Convinced about climate change:


Top 10 Astonishing Things You Didn’t Know About Human Dissection

Monday, September 24, 2012


Paleofeces - preserved human poop - is a generous archaeological resource. There is a lot of it, and it contains well-preserved DNA, from which we can glean much about our ancient ancestors and what they ate. Evolutionary biologists Hendrik Poinar of McMaster University and Svante Paabo of the Max Planck institute were the first to recover DNA from animal poop (coprolites) in 1998, and then from the human poop recovered from Hinds Cave in what is now southwestern Texas (images above). The cave contained 2,000 of the "nonhardened fossils," deposited as long as 9,000 years ago. Of the 5 samples they initially examined and sequenced, they determined that the Native Americans had ingested, among other things, buckthorn, acorns, sunflower, cacti, legumes, yuccas, elm, mice, fish, cottontail rabbit, packrat, squirrel, sheep, and pronghom antelope. The varied diet caused them to rethink the idea that ancient hunter-gatherers subsisted on a poor diet heavily dependent on foraged berries - especially since such diverse foods had all been eaten in the 2 days or so before defecation. It was just the beginning for Poinar, who says,  "A bone now is completely boring to me. Because the bone gives the DNA of the organism itself, but the coprolite gives the DNA of the organism, what it ate, of any parasites he may have harbored. I mean it's a plethora of information." From the Hinds Cave poop, Poinar was able to extract 8,000-year-old DNA. He hopes to test 50,000-year-old Neanderthal feces from a Spanish cave near Gibraltar and 250,000-year-old Homo erectus feces from China.
Poopy posts:

Sunday, September 23, 2012

New and blue

Its chin and chest are blond, its limbs are blackish, its back and tail are reddish, and its backside is apparently much more vibrant than the photo above would lead you to believe. Here's how field scientist John A. Hart of the Lukuru Foundation describes the most unusual coloring of the lesula (Cercopithecus lomaniensis): “ males have a huge bare patch of skin in the buttocks, testicles and perianal area. It’s a brilliant blue, really pretty spectacular.” During their research in the Democratic Republic of Congo, Hart and his colleagues noticed the blue butt of one of the beasts which was kept as a pet by a schoolgirl. Though it resembled other monkeys, they thought it might be a distinct species - and genetic testing proved  them right. The identification of mammals new to science is rare and the lesula is only the 3rd monkey described on the African continent in 30 years (the sun-tailed monkey was discovered in Gabon in 1984 and the kipunji was discovered in Tanzania in 2003). With the discovery of the lesula comes the responsibility of conserving it in the wild.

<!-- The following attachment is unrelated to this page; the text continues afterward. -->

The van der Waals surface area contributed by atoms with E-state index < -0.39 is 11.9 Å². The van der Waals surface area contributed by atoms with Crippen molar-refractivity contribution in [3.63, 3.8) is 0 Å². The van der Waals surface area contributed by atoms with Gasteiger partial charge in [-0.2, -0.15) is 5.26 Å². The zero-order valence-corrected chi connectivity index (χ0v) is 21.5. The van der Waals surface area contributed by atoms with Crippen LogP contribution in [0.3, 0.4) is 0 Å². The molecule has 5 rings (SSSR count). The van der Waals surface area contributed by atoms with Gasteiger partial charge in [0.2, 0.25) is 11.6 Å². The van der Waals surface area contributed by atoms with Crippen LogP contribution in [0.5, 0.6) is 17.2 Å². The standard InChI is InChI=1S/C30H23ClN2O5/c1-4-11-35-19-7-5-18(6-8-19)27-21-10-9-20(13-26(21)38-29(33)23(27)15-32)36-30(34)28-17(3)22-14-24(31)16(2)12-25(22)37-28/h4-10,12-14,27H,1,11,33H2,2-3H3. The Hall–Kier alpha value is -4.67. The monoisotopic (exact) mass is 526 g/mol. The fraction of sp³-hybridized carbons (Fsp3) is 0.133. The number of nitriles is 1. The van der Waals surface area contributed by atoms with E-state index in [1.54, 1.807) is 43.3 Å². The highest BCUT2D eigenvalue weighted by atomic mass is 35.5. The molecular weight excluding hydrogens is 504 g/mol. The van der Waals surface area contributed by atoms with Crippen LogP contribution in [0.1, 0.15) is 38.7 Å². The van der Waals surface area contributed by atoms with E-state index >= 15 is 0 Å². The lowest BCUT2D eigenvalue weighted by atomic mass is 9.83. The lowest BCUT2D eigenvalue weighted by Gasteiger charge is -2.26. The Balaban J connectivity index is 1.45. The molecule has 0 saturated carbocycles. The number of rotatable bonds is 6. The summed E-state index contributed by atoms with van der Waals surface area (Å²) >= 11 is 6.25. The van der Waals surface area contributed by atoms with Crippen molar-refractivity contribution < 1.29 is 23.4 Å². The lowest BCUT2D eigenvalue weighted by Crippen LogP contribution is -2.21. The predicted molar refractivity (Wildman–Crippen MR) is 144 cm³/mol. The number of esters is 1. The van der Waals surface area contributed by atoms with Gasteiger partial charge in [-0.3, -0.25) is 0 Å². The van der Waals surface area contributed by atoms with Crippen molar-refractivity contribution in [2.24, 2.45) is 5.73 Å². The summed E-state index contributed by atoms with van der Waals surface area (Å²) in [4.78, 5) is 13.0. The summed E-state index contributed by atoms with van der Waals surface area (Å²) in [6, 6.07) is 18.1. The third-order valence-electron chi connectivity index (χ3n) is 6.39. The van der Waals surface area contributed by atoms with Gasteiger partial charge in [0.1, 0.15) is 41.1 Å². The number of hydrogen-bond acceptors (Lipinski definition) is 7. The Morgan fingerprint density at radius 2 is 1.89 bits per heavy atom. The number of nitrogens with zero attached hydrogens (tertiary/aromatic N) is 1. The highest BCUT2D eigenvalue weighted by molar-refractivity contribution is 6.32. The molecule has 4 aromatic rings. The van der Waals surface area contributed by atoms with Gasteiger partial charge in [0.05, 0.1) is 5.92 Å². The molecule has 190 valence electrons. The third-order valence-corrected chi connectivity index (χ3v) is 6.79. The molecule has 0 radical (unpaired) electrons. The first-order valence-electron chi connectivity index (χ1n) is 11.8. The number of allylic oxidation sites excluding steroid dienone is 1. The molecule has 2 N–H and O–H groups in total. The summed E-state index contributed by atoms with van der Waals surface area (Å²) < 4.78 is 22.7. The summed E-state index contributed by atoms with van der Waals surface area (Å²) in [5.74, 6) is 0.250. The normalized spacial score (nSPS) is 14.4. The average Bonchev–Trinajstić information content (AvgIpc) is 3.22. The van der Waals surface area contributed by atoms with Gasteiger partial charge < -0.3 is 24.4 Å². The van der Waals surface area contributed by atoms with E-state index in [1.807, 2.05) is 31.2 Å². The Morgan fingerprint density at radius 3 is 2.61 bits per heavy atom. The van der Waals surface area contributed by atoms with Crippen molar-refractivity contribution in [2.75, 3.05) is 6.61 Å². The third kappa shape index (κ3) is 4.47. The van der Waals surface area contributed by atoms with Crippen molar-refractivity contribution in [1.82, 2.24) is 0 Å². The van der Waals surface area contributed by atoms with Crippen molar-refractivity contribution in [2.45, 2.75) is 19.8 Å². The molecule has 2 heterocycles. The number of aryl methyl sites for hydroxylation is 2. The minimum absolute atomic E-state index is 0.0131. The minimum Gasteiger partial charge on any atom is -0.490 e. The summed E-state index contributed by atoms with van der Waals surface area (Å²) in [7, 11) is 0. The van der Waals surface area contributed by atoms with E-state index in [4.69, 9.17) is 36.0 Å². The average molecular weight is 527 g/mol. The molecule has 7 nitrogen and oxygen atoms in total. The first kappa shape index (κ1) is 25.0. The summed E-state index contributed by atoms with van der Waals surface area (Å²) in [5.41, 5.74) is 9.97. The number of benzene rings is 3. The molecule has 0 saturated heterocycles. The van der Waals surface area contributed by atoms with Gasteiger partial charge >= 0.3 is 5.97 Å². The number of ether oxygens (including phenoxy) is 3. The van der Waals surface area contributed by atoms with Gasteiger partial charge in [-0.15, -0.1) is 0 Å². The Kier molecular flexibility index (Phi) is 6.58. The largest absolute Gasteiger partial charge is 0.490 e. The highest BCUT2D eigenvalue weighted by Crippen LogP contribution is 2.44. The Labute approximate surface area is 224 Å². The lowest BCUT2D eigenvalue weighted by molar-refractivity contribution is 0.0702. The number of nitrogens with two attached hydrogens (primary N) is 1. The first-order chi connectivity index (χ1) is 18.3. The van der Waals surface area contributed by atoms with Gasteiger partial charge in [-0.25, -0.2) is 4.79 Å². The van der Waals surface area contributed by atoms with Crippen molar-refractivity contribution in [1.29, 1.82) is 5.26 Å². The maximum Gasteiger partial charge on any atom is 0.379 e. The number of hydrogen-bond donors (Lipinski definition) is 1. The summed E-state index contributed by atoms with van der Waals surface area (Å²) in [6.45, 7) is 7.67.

Monkeying around in the Cabinet:

New and blue

Its chin and chest are blond, its limbs are blackish, its back and tail are reddish, and its backside is apparently much more vibrant than the photo above would lead you to believe. Here's how field scientist John A. Hart of the Lukuru Foundation describes the most unusual coloring of the lesula (Cercopithecus lomaniensis): “ males have a huge bare patch of skin in the buttocks, testicles and perianal area. It’s a brilliant blue, really pretty spectacular.” During their research in the Democratic Republic of Congo, Hart and his colleagues noticed the blue butt of one of the beasts which was kept as a pet by a schoolgirl. Though it resembled other monkeys, they thought it might be a distinct species - and genetic testing proved  them right. The identification of mammals new to science is rare and the lesula is only the 3rd monkey described on the African continent in 30 years (the sun-tailed monkey was discovered in Gabon in 1984 and the kipunji was discovered in Tanzania in 2003). With the discovery of the lesula comes the responsibility of conserving it in the wild.
Monkeying around in the Cabinet:

Saturday, September 22, 2012


The press has publicized the fact that a mammoth skeleton will go up for auction at a Histoire Naturelle sale on October 2nd (slideshow here), but Sotheby's Paris believes that the squelette of  "a woolly rhinoceros will no doubt be the star." The complete fossilized skeleton of a Late Pleistocene (-12,000yo) woolly mammoth (Mammuthus primigenius, 2nd image) from Siberia is expected to fetch between 170,000 and 250,000 ($220,000-$324,000). It has had only minor restorations and comes complete with all its papers allowing it to be sold and exported. The mammoth is the largest land mammal of all time, and this specimen measures 340cm long and 350 cm high (133" x 138"). The complete skeleton of a Pleistocene (-10,000yo) woolly rhinoceros (1st image, detail) is also from Siberia and also has its walking papers. Measuring 450cm long by 160cm tall (177" x 63"), it is expected to reach bids of 70,000 to 100,000 ($90,000-$130,000).